The Cardboard Kingdom
Writers: Chad Sell, Jay Fuller, Davis DeMeo, Katie Schenkel, Kris Moore, Molly Muldoon, Vid Alliger, Manuel Betancourt, Michael Cole, Cloud Jacobs, Barbara Perez Marquez
Artist: Chad Sell
Publisher: Random House
Publication date: 5 June 2018
A review by Brooke Ali
I have fond memories of my childhood in a small town, where the summer days belonged to us kids and the whole neighbourhood became the backdrop to our play world. Everything from group engineering projects to clashes with bullies occupied our days until the streetlights came on and our mothers started calling us home for dinner. If that was (or is) your childhood, then you’ll instantly connect with Chad Sell’s The Cardboard Kingdom, where sixteen neighbourhood kids use their imaginations, and a lot of cardboard, to create a world all their own.
I love that there is a growing genre of coming-of-age graphic novels for young readers and The Cardboard Kingdom is a bright, beautiful, engaging addition to this group. Illustrated by Sell and written and illustrated by Sell and his collaboration of writers, each writer brought to the project their own unique memories and experiences of childhood. This brings diversity to the stories that make up these kids’ summer, providing almost any reader with something to relate to, whether its bullying, parental expectations, or questioning one’s sexuality.
The main, overarching theme of the book is imagination and self expression. Each of these kids is figuring out who they are and how they want to present themselves to the world. The book starts out with a brother and sister playing a game of Sorceress and her minion, with the role of Sorceress being enthusiastically acted out by the brother. When a girl next door spots them over the fence, the brother becomes self conscious of being seen in his mother’s robe and high heels, and flees. When he decides to embrace his favourite character, the siblings invite their neighbour to come play, as the damsel in distress. But she’s not having that; she wants to be a knight, sworn enemy of the evil Sorceress! These kinds of issues are seen throughout the book, children being confronted with the normative expectations of their gender/race/temperament/etc. and choosing to either embrace or reject them, but always doing so freely and on their own terms.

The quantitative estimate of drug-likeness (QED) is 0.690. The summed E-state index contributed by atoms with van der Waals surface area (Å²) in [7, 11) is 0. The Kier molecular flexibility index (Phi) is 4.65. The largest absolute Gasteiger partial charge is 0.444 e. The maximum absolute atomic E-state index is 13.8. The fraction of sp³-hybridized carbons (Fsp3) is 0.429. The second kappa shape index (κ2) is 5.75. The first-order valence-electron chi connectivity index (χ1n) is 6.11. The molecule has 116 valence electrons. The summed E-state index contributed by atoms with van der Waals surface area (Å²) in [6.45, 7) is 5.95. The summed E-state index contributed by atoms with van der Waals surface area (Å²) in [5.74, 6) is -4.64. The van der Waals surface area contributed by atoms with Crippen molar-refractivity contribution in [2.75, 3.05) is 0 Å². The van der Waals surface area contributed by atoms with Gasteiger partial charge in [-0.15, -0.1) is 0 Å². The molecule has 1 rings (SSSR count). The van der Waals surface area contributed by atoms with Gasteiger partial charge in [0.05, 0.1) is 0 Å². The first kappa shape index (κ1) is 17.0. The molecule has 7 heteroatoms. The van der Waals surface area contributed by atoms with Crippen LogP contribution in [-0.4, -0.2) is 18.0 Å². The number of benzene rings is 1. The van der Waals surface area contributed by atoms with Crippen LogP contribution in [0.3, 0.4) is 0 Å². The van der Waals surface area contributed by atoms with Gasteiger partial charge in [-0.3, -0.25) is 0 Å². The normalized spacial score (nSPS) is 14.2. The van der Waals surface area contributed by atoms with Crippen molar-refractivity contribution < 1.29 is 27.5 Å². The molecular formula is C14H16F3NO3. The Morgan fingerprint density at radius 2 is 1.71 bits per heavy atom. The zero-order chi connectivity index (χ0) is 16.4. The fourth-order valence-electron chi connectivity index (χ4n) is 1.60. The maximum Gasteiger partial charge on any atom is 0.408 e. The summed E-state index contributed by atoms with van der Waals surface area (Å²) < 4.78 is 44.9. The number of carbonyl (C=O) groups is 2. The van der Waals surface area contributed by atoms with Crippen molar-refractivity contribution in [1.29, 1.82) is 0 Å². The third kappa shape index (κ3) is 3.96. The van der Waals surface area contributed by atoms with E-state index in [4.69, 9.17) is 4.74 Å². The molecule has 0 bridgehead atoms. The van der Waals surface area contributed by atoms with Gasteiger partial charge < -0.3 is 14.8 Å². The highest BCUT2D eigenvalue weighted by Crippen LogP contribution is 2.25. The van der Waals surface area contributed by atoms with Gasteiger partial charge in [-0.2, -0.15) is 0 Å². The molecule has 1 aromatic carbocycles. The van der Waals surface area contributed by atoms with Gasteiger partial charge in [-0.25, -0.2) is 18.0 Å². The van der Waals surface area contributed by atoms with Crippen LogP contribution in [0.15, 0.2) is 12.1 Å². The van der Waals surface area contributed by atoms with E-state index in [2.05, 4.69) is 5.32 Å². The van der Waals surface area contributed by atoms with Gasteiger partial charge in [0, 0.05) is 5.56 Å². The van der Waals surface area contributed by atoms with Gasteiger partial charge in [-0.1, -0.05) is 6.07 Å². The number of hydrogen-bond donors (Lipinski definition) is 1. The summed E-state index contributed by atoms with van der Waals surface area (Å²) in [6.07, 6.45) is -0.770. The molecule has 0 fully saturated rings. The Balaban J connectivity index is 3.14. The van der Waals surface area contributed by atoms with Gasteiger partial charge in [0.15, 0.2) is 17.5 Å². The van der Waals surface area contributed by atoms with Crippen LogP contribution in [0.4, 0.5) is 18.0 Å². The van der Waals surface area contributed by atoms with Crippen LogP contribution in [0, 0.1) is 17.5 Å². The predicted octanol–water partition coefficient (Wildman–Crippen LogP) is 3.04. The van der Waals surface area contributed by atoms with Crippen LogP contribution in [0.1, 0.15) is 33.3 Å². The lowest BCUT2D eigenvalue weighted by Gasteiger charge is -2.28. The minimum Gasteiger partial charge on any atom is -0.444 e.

Sell’s art style couldn’t be a better fit for this book. The bright colours and whimsical style fit the mood and characters perfectly. It’s revealed in the book that one of the children, The Scribe, has been chronicling the neighbourhood adventures, and each story is fronted by a title page that looks like it was drawn by him. Sell also uses a slightly different art style to depict the children in their fantasy world and the real world, which has a wonderful effect of drawing the reader into their imaginations and how they see themselves.
Buy it! Not only is The Cardboard Kingdom a delightful read, but it’s an important book for any young person figuring out who they are and how they want to fit into the world. This is definitely a book I’ll be buying for my own kids when they’re old enough to read it (and need it). If you do buy it for your kids, make sure to give it a read yourself, you won’t regret it.